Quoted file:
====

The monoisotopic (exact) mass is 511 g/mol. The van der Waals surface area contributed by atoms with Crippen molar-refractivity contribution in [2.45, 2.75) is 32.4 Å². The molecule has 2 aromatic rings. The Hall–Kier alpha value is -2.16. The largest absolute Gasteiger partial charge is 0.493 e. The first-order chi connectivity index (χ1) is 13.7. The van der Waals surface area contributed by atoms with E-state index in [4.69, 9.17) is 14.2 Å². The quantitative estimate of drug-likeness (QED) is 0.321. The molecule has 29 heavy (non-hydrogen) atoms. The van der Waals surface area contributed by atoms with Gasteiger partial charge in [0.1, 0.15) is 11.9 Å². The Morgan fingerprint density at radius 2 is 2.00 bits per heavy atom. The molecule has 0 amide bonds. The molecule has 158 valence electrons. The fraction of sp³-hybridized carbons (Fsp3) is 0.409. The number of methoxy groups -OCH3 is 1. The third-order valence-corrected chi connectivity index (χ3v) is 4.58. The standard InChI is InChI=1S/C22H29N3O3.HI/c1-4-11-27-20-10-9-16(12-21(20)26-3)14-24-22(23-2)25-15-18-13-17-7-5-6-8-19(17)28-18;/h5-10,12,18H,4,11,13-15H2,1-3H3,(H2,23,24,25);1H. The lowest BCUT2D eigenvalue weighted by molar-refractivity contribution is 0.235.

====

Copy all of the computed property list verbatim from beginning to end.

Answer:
The monoisotopic (exact) mass is 511 g/mol. The van der Waals surface area contributed by atoms with Crippen molar-refractivity contribution in [2.45, 2.75) is 32.4 Å². The molecule has 2 aromatic rings. The Hall–Kier alpha value is -2.16. The largest absolute Gasteiger partial charge is 0.493 e. The first-order chi connectivity index (χ1) is 13.7. The van der Waals surface area contributed by atoms with E-state index in [4.69, 9.17) is 14.2 Å². The quantitative estimate of drug-likeness (QED) is 0.321. The molecule has 29 heavy (non-hydrogen) atoms. The van der Waals surface area contributed by atoms with Gasteiger partial charge in [0.1, 0.15) is 11.9 Å². The Morgan fingerprint density at radius 2 is 2.00 bits per heavy atom. The molecule has 0 amide bonds. The molecule has 158 valence electrons. The fraction of sp³-hybridized carbons (Fsp3) is 0.409. The number of methoxy groups -OCH3 is 1. The third-order valence-corrected chi connectivity index (χ3v) is 4.58. The standard InChI is InChI=1S/C22H29N3O3.HI/c1-4-11-27-20-10-9-16(12-21(20)26-3)14-24-22(23-2)25-15-18-13-17-7-5-6-8-19(17)28-18;/h5-10,12,18H,4,11,13-15H2,1-3H3,(H2,23,24,25);1H. The lowest BCUT2D eigenvalue weighted by molar-refractivity contribution is 0.235.